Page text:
If you are considering travelling outside of Ireland:

Irish citizens travelling to locations with a ‘normal precautions’ (“green”) rating are advised to follow the public health guidelines of the local health authorities and to continue to practice physical distancing measures, hand hygiene and respiratory etiquette etc. The security rating for all other locations remains unchanged at either to ‘avoid non-essential travel’ (“orange”) or to ‘do not travel’ (“red”).

The purpose of the Department’s Travel Advice is to provide information to the general public so that individuals can make informed decisions for themselves.  The COVID19 pandemic continues to accelerate internationally, and there are significant risks associated with international travel. Citizens should be aware of the possible limitations to any consular assistance that could be provided. Any citizens who are considering travel abroad are advised to monitor closely our travel advice and we recommend that citizens download our TravelWise App and follow us on Twitter. Citizens travelling abroad should also register with their local Irish Embassy or Consulate and regularly check their website and Twitter accounts for details of any local public health measures and travel restrictions.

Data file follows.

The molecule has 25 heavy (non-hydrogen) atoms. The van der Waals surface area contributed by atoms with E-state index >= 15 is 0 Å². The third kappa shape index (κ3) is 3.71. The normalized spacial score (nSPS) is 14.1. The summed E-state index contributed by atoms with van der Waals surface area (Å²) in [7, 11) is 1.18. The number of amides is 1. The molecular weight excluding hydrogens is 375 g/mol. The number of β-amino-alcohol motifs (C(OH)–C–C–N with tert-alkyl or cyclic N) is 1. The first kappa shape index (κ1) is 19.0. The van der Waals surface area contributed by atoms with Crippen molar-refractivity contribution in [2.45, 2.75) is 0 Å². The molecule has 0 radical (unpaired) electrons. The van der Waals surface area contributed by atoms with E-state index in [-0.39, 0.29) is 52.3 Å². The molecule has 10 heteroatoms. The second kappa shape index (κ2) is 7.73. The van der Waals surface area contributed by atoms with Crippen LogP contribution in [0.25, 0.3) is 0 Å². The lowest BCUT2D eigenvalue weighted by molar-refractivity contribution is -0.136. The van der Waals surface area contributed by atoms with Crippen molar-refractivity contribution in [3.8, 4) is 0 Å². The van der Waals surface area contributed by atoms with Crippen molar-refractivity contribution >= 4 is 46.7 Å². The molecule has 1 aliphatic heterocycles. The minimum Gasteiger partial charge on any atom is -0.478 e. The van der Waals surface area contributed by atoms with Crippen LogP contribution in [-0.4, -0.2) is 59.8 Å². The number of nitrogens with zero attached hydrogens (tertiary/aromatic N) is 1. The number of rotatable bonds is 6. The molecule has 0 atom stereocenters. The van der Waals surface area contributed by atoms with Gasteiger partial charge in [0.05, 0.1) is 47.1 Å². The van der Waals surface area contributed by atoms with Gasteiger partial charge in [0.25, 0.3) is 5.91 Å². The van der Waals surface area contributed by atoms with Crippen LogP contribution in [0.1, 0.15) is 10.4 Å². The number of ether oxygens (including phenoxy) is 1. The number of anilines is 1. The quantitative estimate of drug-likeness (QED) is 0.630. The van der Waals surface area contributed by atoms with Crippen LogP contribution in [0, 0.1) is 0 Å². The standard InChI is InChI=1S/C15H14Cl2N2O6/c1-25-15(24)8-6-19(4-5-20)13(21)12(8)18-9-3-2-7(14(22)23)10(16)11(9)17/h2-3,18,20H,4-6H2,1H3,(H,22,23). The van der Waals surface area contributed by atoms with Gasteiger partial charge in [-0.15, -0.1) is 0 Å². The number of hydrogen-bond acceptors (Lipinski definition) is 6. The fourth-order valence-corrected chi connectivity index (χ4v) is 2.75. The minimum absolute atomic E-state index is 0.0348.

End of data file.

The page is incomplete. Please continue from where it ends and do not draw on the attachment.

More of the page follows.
Should you need to travel for essential reasons, you should inform yourself about any requirements in place in the destination to which you are travelling.  Flight restrictions and route cancellations are happening on a daily basis worldwide and there is no guarantee that air routes will continue to operate as scheduled. Testing and restrictions may be imposed or may already be in place in other countries. It is important to check with your insurance provider on coverage at this time.

What to do on entering Ireland from abroad: